easy mexican rice

Recently I tried out Pioneer Woman’s recipe for homemade salsa.  Her recipe makes an absolutely delightful, gentle-kick-in-your-mouth salsa.  It also makes a metric ton of it.

Or it does if you follow the recipe as written, conveniently forgetting that exactly two people live in your house and this fresh salsa has no preservatives.  Once I made this salsa a few nights ago, I realized we would be eating a lot of Mexican food this weekend.  Fine by me!

So I wondered if I could make Mexican/ Spanish rice (I’ve seen essentially the same Tex-Mex dish called these two names) with some of this salsa.  See, almost all Mexican rice recipes call for canned tomatoes, onion, garlic, some jalapeno, lime juice, and cilantro (maybe or maybe not among other things).  If you click the link above, you will see that those are, indeed, the same ingredients in PW’s salsa.  Seems logical that a substitution could be made here.

Enter Google, which led me to adapting this recipe.  This blogger’s explanation confirmed my theory: It can be done!  So this is what I did:

You will need:
1 c. long- or medium-grain white rice
1 tbsp. olive oil
1 c. salsa (I used some of my multitude of PW salsa, but use any salsa you would be happy to throw on a chip)
3-4 c. chicken broth
Water
Cilantro, chopped

Heat your chicken broth and some water in a pot, letting it simmer.

Meanwhile, heat the oil in a skillet on med-high heat and add the rice, stirring to get it all nice and coated.

After about a minute, pour in one cup of whatever salsa you’ve got on hand.

Stir the rice well, and let the liquid absorb.  Your kitchen now smells like spicy deliciousness.  Ladle in the hot broth, a ladleful at a time, stirring the rice until the liquid is completely absorbed.

After you’ve done this a few times, taste the rice for doneness.  If it isn’t done, just keep ladling, stirring, letting the liquid absorb, ladling, stirring, etc.  (Think risotto.)  When you’re satisfied, remove from heat, top with cilantro, and serve.  Voila!

Don’t be like me.  Don’t forget the fresh cilantro in the photo.  Or on the table.  (I totally meant to include it, I promise.  If you forget, all is not lost.  The rice was divine even without it.  But it would have been amazing.)

You could also use pico de gallo in place of jarred salsa, and it might be interesting to try out different varieties of salsa.  I’m thinking rice with salsa verde has possibilities.

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chinese dumplings

As soon as I started this blog, I knew that this was one of the recipes I had to post as soon as possible.  It’s imperfect in this incarnation because it is without photos (which will hopefully be remedied soon), but this is such a favorite recipe of mine.

Handsome and I make these dumplings once every couple of months.  It’s a chance for us to laugh, make a bit of a mess, use every pot in the house, watch a movie, and connect with each other.  We are totally focused on this activity; there is not a lot of room for worry when you’re sealing about a hundred tiny little dumplings.  And the finished, pre-cooked product is so satisfying to look at. Plates and plates of sealed cream-colored pillows of deliciousness.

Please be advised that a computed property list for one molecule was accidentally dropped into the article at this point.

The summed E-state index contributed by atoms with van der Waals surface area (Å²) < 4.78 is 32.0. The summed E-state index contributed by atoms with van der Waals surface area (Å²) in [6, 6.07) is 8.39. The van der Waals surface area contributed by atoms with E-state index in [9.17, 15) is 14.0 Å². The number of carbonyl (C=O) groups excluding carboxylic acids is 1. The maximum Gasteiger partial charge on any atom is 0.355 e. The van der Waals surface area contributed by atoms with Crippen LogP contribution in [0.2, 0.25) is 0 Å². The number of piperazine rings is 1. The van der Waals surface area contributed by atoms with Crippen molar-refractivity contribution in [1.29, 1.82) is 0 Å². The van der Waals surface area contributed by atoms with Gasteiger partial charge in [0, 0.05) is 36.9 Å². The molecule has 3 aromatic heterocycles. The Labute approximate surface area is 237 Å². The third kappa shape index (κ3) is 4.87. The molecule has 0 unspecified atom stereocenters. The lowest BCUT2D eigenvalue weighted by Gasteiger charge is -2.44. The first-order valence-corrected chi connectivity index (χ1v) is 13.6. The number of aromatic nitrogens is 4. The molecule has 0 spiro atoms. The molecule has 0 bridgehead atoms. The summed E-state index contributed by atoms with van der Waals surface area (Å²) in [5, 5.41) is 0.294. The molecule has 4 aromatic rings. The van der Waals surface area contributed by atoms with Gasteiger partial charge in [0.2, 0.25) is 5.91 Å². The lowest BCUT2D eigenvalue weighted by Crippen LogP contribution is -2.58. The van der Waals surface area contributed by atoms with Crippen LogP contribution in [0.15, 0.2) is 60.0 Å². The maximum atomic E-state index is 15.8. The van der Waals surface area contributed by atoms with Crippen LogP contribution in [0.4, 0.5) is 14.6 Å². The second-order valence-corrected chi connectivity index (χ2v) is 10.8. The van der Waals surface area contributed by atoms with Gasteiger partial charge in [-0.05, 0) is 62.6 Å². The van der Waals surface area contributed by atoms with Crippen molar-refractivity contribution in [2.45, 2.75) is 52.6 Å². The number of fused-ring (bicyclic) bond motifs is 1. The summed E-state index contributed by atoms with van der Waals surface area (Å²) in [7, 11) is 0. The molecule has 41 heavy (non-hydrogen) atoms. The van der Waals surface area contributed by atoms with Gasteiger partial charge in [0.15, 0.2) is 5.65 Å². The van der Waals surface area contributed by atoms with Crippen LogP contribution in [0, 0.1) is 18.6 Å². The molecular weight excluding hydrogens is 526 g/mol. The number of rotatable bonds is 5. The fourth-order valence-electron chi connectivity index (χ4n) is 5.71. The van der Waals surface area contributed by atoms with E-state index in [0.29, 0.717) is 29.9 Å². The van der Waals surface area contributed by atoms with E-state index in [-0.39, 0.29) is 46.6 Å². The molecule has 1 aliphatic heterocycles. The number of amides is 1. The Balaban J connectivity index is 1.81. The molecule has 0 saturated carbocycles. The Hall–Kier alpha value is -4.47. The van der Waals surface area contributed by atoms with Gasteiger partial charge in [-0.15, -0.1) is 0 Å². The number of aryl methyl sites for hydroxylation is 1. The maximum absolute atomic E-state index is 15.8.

It isn’t just the food, or the laughing, or the movie.  It’s the whole evening.  On dumpling night, Handsome and I work together to make a meal.  We tease each other.  We compliment each other.  We fall in love all over again.  And then we get to eat dumplings for daaaaaaaays because we have so many leftovers.

So that’s a lot of weight for dumpling night to carry at my house, and I can’t promise that these dumplings will lead you to love or happiness.  I can promise, though, that they will satisfy you and make you happy.  They are so worth the effort.

Disclaimer:  There are lots and lots of authentic, wonderful recipes for Chinese dumplings in the world with far different, and far fewer, ingredients.  I make no claims to the authenticity of this recipe.  For example, a lot of recipes use cabbage, not mushrooms.  Or bean sprouts.  I like mushrooms.

Another disclaimer: This recipe takes a long time.  A really long time.  Working with raw pork.  It’s best to do this while watching a movie or as the prelude to a party– invite some buds over, have some beers, and wrap dumplings!  Then you cook them and eat them, and everyone forgets about the forced labor.

A final disclaimer: I don’t make my own gyoza skins.  I buy them.  I would love to make my own skins.  So far, though, every time I make these dumplings I am daunted by how long I know that filling and wrapping them will take, and it just feels like a lot of work.  Someday, I will make my own wrappers and let you know how it works.

You will need:
1 pound ground pork
2-4 cloves garlic, minced (add more garlic if you like it. I do.)
2 packages mushrooms, any kind, chopped finely
4-6 scallions, chopped finely
1 tbsp. minced ginger
2-3 tbsp. soy sauce
2-3 tbsp. rice vinegar
1-2 tbsp. black vinegar
1-2 tsp. sesame oil
2-3 tsp. sambal
Salt
Pepper
2 packages gyoza skins (appx. 50 skins each)

If your gyoza skins are frozen, thaw them.

Combine all ingredients except the skins in a bowl.  For the soy sauce, rice vinegar, black vinegar, sesame oil, sambal, salt, and pepper, add these to taste.  I have given measurements, but use more or less depending on your preference.  (I happen to like lots of seasoning.) Make sure all of the ingredients are mixed well.

To prepare the dumplings, take the gyoza skin/ dumpling wrapper in your hand.  Dip the tip of your finger in water and wet the edge of the wrapper.  Place a small teaspoon of the pork mixture in the center of the wrapper.  Fold the wrapper in half, pinch the top well, and pleat the sides of the wrapper until the wrapper is sealed.  Use Real Butter has a great tutorial (and a different recipe) for how to seal dumplings, complete with a photo illustration.  As your plate of folded and sealed dumplings increases, allow yourself to bask in the glow of a job well done.